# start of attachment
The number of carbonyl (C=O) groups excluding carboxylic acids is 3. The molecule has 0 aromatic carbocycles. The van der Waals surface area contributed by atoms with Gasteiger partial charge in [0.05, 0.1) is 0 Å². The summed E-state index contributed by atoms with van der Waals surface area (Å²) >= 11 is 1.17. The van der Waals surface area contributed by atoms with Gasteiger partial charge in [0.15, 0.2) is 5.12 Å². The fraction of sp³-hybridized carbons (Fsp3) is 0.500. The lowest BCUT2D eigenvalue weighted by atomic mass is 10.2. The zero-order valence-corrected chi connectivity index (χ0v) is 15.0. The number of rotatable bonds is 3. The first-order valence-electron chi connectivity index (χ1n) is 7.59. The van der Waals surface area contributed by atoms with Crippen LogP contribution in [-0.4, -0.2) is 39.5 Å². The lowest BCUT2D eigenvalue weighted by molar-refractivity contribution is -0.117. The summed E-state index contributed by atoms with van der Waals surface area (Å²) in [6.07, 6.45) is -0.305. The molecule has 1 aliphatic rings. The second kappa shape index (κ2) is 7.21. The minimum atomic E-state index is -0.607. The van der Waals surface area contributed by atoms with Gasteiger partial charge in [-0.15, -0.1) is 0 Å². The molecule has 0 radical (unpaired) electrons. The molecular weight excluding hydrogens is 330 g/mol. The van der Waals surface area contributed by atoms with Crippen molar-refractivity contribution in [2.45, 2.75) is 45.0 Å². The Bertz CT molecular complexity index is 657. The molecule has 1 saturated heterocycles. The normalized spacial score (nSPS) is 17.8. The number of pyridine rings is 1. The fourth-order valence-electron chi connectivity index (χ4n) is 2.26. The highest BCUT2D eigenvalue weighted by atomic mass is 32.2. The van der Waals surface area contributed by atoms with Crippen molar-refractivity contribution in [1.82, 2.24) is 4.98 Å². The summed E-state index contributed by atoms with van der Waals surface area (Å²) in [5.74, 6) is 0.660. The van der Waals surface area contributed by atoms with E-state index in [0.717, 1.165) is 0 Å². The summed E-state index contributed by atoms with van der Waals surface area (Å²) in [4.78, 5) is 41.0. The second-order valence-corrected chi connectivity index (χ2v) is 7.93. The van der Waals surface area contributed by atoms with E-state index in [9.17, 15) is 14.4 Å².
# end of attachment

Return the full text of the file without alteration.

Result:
The number of carbonyl (C=O) groups excluding carboxylic acids is 3. The molecule has 0 aromatic carbocycles. The van der Waals surface area contributed by atoms with Gasteiger partial charge in [0.05, 0.1) is 0 Å². The summed E-state index contributed by atoms with van der Waals surface area (Å²) >= 11 is 1.17. The van der Waals surface area contributed by atoms with Gasteiger partial charge in [0.15, 0.2) is 5.12 Å². The fraction of sp³-hybridized carbons (Fsp3) is 0.500. The lowest BCUT2D eigenvalue weighted by atomic mass is 10.2. The zero-order valence-corrected chi connectivity index (χ0v) is 15.0. The number of rotatable bonds is 3. The first-order valence-electron chi connectivity index (χ1n) is 7.59. The van der Waals surface area contributed by atoms with Crippen LogP contribution in [-0.4, -0.2) is 39.5 Å². The lowest BCUT2D eigenvalue weighted by molar-refractivity contribution is -0.117. The summed E-state index contributed by atoms with van der Waals surface area (Å²) in [6.07, 6.45) is -0.305. The molecule has 1 aliphatic rings. The second kappa shape index (κ2) is 7.21. The minimum atomic E-state index is -0.607. The van der Waals surface area contributed by atoms with Gasteiger partial charge in [-0.15, -0.1) is 0 Å². The molecule has 0 radical (unpaired) electrons. The molecular weight excluding hydrogens is 330 g/mol. The van der Waals surface area contributed by atoms with Crippen molar-refractivity contribution in [2.45, 2.75) is 45.0 Å². The Bertz CT molecular complexity index is 657. The molecule has 1 saturated heterocycles. The normalized spacial score (nSPS) is 17.8. The number of pyridine rings is 1. The fourth-order valence-electron chi connectivity index (χ4n) is 2.26. The highest BCUT2D eigenvalue weighted by atomic mass is 32.2. The van der Waals surface area contributed by atoms with Crippen molar-refractivity contribution in [1.82, 2.24) is 4.98 Å². The summed E-state index contributed by atoms with van der Waals surface area (Å²) in [5.74, 6) is 0.660. The van der Waals surface area contributed by atoms with E-state index in [0.717, 1.165) is 0 Å². The summed E-state index contributed by atoms with van der Waals surface area (Å²) in [4.78, 5) is 41.0. The second-order valence-corrected chi connectivity index (χ2v) is 7.93. The van der Waals surface area contributed by atoms with E-state index in [9.17, 15) is 14.4 Å².